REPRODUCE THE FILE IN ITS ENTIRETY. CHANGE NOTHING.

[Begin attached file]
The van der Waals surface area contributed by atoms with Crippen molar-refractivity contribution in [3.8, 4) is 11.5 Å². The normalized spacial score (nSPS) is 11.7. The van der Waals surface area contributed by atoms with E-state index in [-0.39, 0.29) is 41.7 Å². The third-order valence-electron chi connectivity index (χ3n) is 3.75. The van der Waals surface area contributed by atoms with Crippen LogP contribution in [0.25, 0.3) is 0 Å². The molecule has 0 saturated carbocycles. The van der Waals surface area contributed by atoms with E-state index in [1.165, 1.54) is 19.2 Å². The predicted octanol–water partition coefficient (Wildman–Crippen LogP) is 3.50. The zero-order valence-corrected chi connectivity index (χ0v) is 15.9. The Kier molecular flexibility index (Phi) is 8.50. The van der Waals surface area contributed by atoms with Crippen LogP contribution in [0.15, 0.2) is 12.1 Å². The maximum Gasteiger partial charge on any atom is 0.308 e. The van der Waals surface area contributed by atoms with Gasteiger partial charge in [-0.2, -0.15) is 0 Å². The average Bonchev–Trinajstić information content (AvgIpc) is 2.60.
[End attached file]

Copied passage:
The van der Waals surface area contributed by atoms with Crippen molar-refractivity contribution in [3.8, 4) is 11.5 Å². The normalized spacial score (nSPS) is 11.7. The van der Waals surface area contributed by atoms with E-state index in [-0.39, 0.29) is 41.7 Å². The third-order valence-electron chi connectivity index (χ3n) is 3.75. The van der Waals surface area contributed by atoms with Crippen LogP contribution in [0.25, 0.3) is 0 Å². The molecule has 0 saturated carbocycles. The van der Waals surface area contributed by atoms with E-state index in [1.165, 1.54) is 19.2 Å². The predicted octanol–water partition coefficient (Wildman–Crippen LogP) is 3.50. The zero-order valence-corrected chi connectivity index (χ0v) is 15.9. The Kier molecular flexibility index (Phi) is 8.50. The van der Waals surface area contributed by atoms with Crippen LogP contribution in [0.15, 0.2) is 12.1 Å². The maximum Gasteiger partial charge on any atom is 0.308 e. The van der Waals surface area contributed by atoms with Gasteiger partial charge in [-0.2, -0.15) is 0 Å². The average Bonchev–Trinajstić information content (AvgIpc) is 2.60.